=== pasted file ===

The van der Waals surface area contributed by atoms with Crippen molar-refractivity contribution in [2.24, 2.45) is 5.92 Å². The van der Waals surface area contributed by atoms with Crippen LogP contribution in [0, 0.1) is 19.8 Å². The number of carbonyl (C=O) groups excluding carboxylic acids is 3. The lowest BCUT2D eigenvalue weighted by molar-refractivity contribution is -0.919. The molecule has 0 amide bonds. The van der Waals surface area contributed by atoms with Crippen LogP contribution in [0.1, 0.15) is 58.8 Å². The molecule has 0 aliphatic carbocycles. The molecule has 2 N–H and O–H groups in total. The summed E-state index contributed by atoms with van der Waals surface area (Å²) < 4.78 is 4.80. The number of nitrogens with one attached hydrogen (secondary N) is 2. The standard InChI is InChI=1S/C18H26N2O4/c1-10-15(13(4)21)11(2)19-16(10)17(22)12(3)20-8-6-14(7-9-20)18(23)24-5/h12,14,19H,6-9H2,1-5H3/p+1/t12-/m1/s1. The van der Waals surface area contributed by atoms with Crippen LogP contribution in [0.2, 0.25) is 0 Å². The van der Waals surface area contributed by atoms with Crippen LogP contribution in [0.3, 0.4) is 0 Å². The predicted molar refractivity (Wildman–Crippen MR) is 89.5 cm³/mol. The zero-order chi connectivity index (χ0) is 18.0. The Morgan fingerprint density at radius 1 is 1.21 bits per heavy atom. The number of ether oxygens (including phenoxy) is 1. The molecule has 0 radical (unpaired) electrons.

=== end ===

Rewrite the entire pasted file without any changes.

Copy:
The van der Waals surface area contributed by atoms with Crippen molar-refractivity contribution in [2.24, 2.45) is 5.92 Å². The van der Waals surface area contributed by atoms with Crippen LogP contribution in [0, 0.1) is 19.8 Å². The number of carbonyl (C=O) groups excluding carboxylic acids is 3. The lowest BCUT2D eigenvalue weighted by molar-refractivity contribution is -0.919. The molecule has 0 amide bonds. The van der Waals surface area contributed by atoms with Crippen LogP contribution in [0.1, 0.15) is 58.8 Å². The molecule has 0 aliphatic carbocycles. The molecule has 2 N–H and O–H groups in total. The summed E-state index contributed by atoms with van der Waals surface area (Å²) < 4.78 is 4.80. The number of nitrogens with one attached hydrogen (secondary N) is 2. The standard InChI is InChI=1S/C18H26N2O4/c1-10-15(13(4)21)11(2)19-16(10)17(22)12(3)20-8-6-14(7-9-20)18(23)24-5/h12,14,19H,6-9H2,1-5H3/p+1/t12-/m1/s1. The van der Waals surface area contributed by atoms with Crippen LogP contribution in [0.2, 0.25) is 0 Å². The van der Waals surface area contributed by atoms with Crippen LogP contribution in [0.3, 0.4) is 0 Å². The predicted molar refractivity (Wildman–Crippen MR) is 89.5 cm³/mol. The zero-order chi connectivity index (χ0) is 18.0. The Morgan fingerprint density at radius 1 is 1.21 bits per heavy atom. The number of ether oxygens (including phenoxy) is 1. The molecule has 0 radical (unpaired) electrons.